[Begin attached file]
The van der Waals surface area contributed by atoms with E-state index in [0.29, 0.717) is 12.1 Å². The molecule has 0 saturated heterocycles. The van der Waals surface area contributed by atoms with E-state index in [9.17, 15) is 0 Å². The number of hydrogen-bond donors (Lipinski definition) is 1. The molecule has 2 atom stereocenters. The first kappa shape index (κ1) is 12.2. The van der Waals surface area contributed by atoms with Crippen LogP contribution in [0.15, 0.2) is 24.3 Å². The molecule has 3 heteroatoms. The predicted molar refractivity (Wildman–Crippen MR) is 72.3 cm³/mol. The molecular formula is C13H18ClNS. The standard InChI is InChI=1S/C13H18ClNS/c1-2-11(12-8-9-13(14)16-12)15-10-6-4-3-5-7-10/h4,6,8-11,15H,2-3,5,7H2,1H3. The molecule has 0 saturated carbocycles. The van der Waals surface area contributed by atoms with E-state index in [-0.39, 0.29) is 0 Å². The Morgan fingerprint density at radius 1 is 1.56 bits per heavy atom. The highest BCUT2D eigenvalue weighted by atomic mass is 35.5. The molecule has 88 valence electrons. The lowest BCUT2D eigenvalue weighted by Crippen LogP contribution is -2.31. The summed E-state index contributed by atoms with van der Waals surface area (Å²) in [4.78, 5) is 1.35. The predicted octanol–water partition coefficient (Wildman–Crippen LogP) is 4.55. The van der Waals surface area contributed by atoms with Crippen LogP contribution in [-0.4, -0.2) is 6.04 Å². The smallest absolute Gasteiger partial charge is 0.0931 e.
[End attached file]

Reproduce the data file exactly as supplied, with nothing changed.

The van der Waals surface area contributed by atoms with E-state index in [0.29, 0.717) is 12.1 Å². The molecule has 0 saturated heterocycles. The van der Waals surface area contributed by atoms with E-state index in [9.17, 15) is 0 Å². The number of hydrogen-bond donors (Lipinski definition) is 1. The molecule has 2 atom stereocenters. The first kappa shape index (κ1) is 12.2. The van der Waals surface area contributed by atoms with Crippen LogP contribution in [0.15, 0.2) is 24.3 Å². The molecule has 3 heteroatoms. The predicted molar refractivity (Wildman–Crippen MR) is 72.3 cm³/mol. The molecular formula is C13H18ClNS. The standard InChI is InChI=1S/C13H18ClNS/c1-2-11(12-8-9-13(14)16-12)15-10-6-4-3-5-7-10/h4,6,8-11,15H,2-3,5,7H2,1H3. The molecule has 0 saturated carbocycles. The van der Waals surface area contributed by atoms with E-state index in [-0.39, 0.29) is 0 Å². The Morgan fingerprint density at radius 1 is 1.56 bits per heavy atom. The highest BCUT2D eigenvalue weighted by atomic mass is 35.5. The molecule has 88 valence electrons. The lowest BCUT2D eigenvalue weighted by Crippen LogP contribution is -2.31. The summed E-state index contributed by atoms with van der Waals surface area (Å²) in [4.78, 5) is 1.35. The predicted octanol–water partition coefficient (Wildman–Crippen LogP) is 4.55. The van der Waals surface area contributed by atoms with Crippen LogP contribution in [-0.4, -0.2) is 6.04 Å². The smallest absolute Gasteiger partial charge is 0.0931 e.